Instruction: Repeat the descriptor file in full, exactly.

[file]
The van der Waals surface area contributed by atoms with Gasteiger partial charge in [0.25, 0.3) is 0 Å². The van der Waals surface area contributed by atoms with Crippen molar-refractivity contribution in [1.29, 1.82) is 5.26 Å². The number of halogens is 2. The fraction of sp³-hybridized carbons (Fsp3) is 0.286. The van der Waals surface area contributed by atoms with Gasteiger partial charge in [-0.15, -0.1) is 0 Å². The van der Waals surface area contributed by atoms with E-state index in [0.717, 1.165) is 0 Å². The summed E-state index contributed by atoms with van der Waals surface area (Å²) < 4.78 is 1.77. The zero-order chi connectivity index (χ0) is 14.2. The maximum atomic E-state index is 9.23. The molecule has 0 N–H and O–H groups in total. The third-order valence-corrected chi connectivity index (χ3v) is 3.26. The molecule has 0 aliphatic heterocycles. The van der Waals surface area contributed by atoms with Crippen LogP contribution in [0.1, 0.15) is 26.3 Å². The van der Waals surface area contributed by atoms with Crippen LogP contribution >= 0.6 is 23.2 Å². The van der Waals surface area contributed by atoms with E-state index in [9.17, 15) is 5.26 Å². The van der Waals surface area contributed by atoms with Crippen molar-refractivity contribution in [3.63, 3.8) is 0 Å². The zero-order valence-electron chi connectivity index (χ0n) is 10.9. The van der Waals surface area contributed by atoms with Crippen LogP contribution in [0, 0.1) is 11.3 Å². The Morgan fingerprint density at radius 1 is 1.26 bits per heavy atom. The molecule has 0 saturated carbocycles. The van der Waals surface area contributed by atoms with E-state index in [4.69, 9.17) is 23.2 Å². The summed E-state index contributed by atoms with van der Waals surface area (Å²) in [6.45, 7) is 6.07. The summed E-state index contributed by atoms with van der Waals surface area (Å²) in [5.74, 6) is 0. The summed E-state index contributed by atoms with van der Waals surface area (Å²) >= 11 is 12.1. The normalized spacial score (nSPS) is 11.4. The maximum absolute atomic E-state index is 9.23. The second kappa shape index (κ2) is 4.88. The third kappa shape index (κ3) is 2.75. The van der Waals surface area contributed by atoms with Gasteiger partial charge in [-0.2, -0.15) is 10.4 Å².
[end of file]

The van der Waals surface area contributed by atoms with Gasteiger partial charge in [0.25, 0.3) is 0 Å². The van der Waals surface area contributed by atoms with Crippen molar-refractivity contribution in [1.29, 1.82) is 5.26 Å². The number of halogens is 2. The fraction of sp³-hybridized carbons (Fsp3) is 0.286. The van der Waals surface area contributed by atoms with Gasteiger partial charge in [-0.15, -0.1) is 0 Å². The van der Waals surface area contributed by atoms with E-state index in [0.717, 1.165) is 0 Å². The summed E-state index contributed by atoms with van der Waals surface area (Å²) < 4.78 is 1.77. The zero-order chi connectivity index (χ0) is 14.2. The maximum atomic E-state index is 9.23. The molecule has 0 N–H and O–H groups in total. The third-order valence-corrected chi connectivity index (χ3v) is 3.26. The molecule has 0 aliphatic heterocycles. The van der Waals surface area contributed by atoms with Crippen LogP contribution in [0.1, 0.15) is 26.3 Å². The van der Waals surface area contributed by atoms with Crippen LogP contribution >= 0.6 is 23.2 Å². The van der Waals surface area contributed by atoms with E-state index in [9.17, 15) is 5.26 Å². The van der Waals surface area contributed by atoms with Crippen molar-refractivity contribution in [3.63, 3.8) is 0 Å². The zero-order valence-electron chi connectivity index (χ0n) is 10.9. The van der Waals surface area contributed by atoms with Crippen LogP contribution in [0, 0.1) is 11.3 Å². The Morgan fingerprint density at radius 1 is 1.26 bits per heavy atom. The molecule has 0 saturated carbocycles. The van der Waals surface area contributed by atoms with E-state index in [4.69, 9.17) is 23.2 Å². The summed E-state index contributed by atoms with van der Waals surface area (Å²) in [6.45, 7) is 6.07. The summed E-state index contributed by atoms with van der Waals surface area (Å²) in [5.74, 6) is 0. The summed E-state index contributed by atoms with van der Waals surface area (Å²) >= 11 is 12.1. The normalized spacial score (nSPS) is 11.4. The maximum absolute atomic E-state index is 9.23. The second kappa shape index (κ2) is 4.88. The third kappa shape index (κ3) is 2.75. The van der Waals surface area contributed by atoms with Gasteiger partial charge in [-0.2, -0.15) is 10.4 Å².